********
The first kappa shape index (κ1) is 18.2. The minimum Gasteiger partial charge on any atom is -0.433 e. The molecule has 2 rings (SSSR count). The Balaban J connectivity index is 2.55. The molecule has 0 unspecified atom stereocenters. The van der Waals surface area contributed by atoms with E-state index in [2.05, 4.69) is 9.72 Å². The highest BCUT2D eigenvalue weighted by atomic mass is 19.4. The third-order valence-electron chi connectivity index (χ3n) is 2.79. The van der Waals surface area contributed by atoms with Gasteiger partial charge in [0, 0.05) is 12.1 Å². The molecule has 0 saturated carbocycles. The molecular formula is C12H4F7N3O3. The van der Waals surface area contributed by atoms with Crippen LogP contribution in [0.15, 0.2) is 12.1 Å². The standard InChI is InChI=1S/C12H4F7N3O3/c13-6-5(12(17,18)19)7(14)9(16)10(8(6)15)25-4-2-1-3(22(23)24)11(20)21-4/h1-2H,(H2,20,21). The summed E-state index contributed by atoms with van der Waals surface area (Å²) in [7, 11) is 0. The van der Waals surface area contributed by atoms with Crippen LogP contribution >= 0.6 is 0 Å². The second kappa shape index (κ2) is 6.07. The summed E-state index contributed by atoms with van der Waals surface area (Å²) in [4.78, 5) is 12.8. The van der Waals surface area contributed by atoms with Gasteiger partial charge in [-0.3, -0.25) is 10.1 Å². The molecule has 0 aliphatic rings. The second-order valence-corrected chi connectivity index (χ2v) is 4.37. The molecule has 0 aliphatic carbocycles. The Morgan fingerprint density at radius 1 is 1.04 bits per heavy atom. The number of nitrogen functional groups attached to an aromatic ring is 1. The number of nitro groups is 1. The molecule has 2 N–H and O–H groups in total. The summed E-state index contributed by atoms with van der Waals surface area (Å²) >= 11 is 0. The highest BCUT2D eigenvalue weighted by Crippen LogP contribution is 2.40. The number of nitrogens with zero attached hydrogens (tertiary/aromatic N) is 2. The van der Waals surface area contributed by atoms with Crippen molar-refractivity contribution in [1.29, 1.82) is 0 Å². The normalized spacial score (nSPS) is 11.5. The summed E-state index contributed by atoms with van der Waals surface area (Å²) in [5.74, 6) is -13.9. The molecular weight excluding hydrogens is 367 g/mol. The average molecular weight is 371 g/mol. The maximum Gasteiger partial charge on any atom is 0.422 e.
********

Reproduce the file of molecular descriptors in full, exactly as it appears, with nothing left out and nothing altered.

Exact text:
The first kappa shape index (κ1) is 18.2. The minimum Gasteiger partial charge on any atom is -0.433 e. The molecule has 2 rings (SSSR count). The Balaban J connectivity index is 2.55. The molecule has 0 unspecified atom stereocenters. The van der Waals surface area contributed by atoms with E-state index in [2.05, 4.69) is 9.72 Å². The highest BCUT2D eigenvalue weighted by atomic mass is 19.4. The third-order valence-electron chi connectivity index (χ3n) is 2.79. The van der Waals surface area contributed by atoms with Gasteiger partial charge in [0, 0.05) is 12.1 Å². The molecule has 0 saturated carbocycles. The molecular formula is C12H4F7N3O3. The van der Waals surface area contributed by atoms with Crippen LogP contribution in [0.15, 0.2) is 12.1 Å². The standard InChI is InChI=1S/C12H4F7N3O3/c13-6-5(12(17,18)19)7(14)9(16)10(8(6)15)25-4-2-1-3(22(23)24)11(20)21-4/h1-2H,(H2,20,21). The summed E-state index contributed by atoms with van der Waals surface area (Å²) in [7, 11) is 0. The van der Waals surface area contributed by atoms with Crippen LogP contribution >= 0.6 is 0 Å². The second kappa shape index (κ2) is 6.07. The summed E-state index contributed by atoms with van der Waals surface area (Å²) in [4.78, 5) is 12.8. The van der Waals surface area contributed by atoms with Gasteiger partial charge in [-0.3, -0.25) is 10.1 Å². The molecule has 0 aliphatic rings. The second-order valence-corrected chi connectivity index (χ2v) is 4.37. The molecule has 0 aliphatic carbocycles. The Morgan fingerprint density at radius 1 is 1.04 bits per heavy atom. The number of nitrogen functional groups attached to an aromatic ring is 1. The number of nitro groups is 1. The molecule has 2 N–H and O–H groups in total. The summed E-state index contributed by atoms with van der Waals surface area (Å²) >= 11 is 0. The highest BCUT2D eigenvalue weighted by Crippen LogP contribution is 2.40. The number of nitrogens with zero attached hydrogens (tertiary/aromatic N) is 2. The van der Waals surface area contributed by atoms with Crippen molar-refractivity contribution in [1.29, 1.82) is 0 Å². The normalized spacial score (nSPS) is 11.5. The summed E-state index contributed by atoms with van der Waals surface area (Å²) in [5.74, 6) is -13.9. The molecular weight excluding hydrogens is 367 g/mol. The average molecular weight is 371 g/mol. The maximum Gasteiger partial charge on any atom is 0.422 e.